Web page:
I see Di Petsa, I think WET DRESS. Can you tell us about the inspiration behind it?

The Wetness theory behind the brand evolved during my time at CSM. I was conducting eco-feminist research, investigating the relationship between Women and water, Women and their bodily fluids. The idea was to create a vision of a totally wet woman, fully accepting she is coming from water, and of her wetness. Our goal in fashion is to allow people to be unashamedly wet. To create beautiful work that can inspire others to consider nature as something of our own. Our bodily fluids. Water filtered through our bodies, bodily Water, holy Water.

The Wetlook comes after an original technique that took 6 months to develop during my master’s years at Central Saint Martins. Its conceptualization started from a series of performances I was doing for my BA years studying performance, design and practice. I had a woman dressed in water walk across Athens and that was the idea I wanted to crystallize: somebody wearing their own Wetlook could be part of this water performance without actually having to be wet.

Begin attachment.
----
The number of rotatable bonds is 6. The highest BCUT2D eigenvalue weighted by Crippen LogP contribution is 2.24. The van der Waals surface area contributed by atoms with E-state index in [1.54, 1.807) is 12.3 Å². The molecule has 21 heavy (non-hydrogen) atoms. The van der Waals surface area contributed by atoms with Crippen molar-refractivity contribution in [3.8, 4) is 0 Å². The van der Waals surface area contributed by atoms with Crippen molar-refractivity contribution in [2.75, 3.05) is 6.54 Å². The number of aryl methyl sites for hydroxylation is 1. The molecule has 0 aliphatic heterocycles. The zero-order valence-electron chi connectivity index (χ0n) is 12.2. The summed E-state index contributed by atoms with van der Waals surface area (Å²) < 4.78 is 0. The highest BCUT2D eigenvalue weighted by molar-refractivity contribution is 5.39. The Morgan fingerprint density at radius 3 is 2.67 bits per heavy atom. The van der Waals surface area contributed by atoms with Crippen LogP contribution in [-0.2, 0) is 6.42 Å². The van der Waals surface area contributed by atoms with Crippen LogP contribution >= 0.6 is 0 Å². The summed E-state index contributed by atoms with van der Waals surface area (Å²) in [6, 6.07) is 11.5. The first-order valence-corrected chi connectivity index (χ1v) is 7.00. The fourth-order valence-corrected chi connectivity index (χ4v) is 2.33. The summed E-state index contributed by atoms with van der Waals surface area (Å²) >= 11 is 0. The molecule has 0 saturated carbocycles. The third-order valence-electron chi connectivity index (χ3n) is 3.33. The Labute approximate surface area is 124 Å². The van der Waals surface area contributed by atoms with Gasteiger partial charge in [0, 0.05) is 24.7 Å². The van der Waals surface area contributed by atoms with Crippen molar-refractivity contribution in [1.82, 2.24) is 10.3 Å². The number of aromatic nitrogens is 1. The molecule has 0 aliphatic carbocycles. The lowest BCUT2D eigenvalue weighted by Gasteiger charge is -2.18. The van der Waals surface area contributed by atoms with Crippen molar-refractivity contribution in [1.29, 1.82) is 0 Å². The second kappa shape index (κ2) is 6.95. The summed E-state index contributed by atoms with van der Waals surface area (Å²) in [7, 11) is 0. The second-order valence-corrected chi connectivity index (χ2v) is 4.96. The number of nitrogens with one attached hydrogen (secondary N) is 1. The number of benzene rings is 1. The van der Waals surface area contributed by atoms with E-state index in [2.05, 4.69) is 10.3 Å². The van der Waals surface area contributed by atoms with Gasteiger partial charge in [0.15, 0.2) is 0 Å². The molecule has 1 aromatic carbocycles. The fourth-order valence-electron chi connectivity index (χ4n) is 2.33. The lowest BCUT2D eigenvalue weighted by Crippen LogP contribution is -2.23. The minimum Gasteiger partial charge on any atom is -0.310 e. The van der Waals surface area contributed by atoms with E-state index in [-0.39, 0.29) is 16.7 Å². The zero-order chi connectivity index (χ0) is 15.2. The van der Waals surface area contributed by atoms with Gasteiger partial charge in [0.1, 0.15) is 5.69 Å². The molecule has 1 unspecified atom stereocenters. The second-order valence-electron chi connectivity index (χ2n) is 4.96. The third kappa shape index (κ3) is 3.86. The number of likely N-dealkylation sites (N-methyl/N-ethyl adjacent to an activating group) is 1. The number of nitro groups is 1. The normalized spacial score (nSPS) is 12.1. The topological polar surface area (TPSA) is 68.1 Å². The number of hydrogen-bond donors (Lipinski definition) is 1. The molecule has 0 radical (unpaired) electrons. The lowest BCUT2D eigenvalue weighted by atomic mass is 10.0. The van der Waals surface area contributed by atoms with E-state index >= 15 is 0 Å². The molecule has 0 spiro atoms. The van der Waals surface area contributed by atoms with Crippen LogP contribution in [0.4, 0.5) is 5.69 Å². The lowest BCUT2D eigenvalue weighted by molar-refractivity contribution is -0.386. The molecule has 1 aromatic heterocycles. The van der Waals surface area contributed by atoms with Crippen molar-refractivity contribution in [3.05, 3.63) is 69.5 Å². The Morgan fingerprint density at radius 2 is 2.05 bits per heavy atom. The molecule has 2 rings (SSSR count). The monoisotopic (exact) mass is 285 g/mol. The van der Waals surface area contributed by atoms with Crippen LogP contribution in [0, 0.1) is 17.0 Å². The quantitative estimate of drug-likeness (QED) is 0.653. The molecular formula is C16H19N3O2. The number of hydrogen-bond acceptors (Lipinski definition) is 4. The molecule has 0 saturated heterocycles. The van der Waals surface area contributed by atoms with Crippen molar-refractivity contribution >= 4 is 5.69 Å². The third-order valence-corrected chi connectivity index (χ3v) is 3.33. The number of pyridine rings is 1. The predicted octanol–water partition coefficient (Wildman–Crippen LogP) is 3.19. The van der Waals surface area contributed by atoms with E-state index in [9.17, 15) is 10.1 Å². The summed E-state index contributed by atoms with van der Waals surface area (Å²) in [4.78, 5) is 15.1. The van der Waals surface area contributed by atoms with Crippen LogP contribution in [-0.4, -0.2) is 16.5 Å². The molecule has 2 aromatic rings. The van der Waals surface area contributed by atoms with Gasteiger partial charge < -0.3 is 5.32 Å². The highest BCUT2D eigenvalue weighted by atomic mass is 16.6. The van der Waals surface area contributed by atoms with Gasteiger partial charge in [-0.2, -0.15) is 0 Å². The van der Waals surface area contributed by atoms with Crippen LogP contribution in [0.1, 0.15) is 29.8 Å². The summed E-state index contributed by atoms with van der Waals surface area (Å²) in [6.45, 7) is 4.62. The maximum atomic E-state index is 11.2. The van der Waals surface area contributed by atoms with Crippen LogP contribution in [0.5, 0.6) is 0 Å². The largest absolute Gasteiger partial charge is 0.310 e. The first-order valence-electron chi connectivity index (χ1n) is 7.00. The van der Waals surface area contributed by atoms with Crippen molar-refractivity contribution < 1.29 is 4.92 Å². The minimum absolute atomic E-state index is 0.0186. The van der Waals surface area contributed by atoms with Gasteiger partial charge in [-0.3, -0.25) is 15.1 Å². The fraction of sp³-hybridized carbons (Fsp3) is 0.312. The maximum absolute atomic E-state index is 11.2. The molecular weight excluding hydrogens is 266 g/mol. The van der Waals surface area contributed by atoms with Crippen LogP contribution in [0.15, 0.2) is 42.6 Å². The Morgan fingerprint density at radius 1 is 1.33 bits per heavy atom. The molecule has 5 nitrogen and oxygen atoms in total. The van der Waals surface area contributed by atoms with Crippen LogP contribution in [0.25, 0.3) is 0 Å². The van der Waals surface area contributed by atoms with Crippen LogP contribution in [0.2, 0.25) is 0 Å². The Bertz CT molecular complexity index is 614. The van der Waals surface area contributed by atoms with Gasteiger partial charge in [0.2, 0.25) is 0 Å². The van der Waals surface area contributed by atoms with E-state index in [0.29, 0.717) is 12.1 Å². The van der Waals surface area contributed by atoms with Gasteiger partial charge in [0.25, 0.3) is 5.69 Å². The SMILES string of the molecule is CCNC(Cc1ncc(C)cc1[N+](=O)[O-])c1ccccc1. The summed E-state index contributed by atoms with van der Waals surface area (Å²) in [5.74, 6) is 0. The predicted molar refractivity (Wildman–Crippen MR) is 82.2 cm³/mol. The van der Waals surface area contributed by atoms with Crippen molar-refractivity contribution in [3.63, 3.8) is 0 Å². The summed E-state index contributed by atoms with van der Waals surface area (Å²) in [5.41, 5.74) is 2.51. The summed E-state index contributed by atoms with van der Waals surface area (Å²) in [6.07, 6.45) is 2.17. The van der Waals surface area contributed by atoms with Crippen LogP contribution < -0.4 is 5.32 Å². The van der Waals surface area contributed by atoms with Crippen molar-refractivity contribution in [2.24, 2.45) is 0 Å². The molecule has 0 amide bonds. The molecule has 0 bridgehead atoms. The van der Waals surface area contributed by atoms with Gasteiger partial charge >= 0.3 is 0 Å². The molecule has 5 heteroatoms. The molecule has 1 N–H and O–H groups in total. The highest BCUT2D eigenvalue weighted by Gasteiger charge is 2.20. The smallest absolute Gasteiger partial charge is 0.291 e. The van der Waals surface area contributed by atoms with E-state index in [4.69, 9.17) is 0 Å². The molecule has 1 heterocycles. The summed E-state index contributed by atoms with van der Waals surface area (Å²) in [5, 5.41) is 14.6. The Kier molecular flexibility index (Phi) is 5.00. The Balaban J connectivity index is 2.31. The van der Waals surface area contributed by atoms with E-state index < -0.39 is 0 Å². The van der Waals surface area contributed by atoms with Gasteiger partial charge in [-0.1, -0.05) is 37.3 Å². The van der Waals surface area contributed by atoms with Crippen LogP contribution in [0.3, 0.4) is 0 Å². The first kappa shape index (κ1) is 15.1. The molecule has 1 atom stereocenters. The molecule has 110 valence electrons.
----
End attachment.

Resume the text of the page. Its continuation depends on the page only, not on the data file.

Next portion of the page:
Where does your work stand in relation to Feminism? 

The brands Wetness theory seeks to subvert the idea of shame of natural bodily fluids. By re-narrating their physical and philosophical context – a notion that is unapologetically on display through our Wet Script Mesh collections, with poetic scripts, such as “Cries in Public”, “Holy Water, Sea Water”, “Wetness”, digitally printed onto the surface of the mesh garments – our mission aims to inspire the wearer and act as subtle reminders in the performance of their everyday life to embrace their wet self.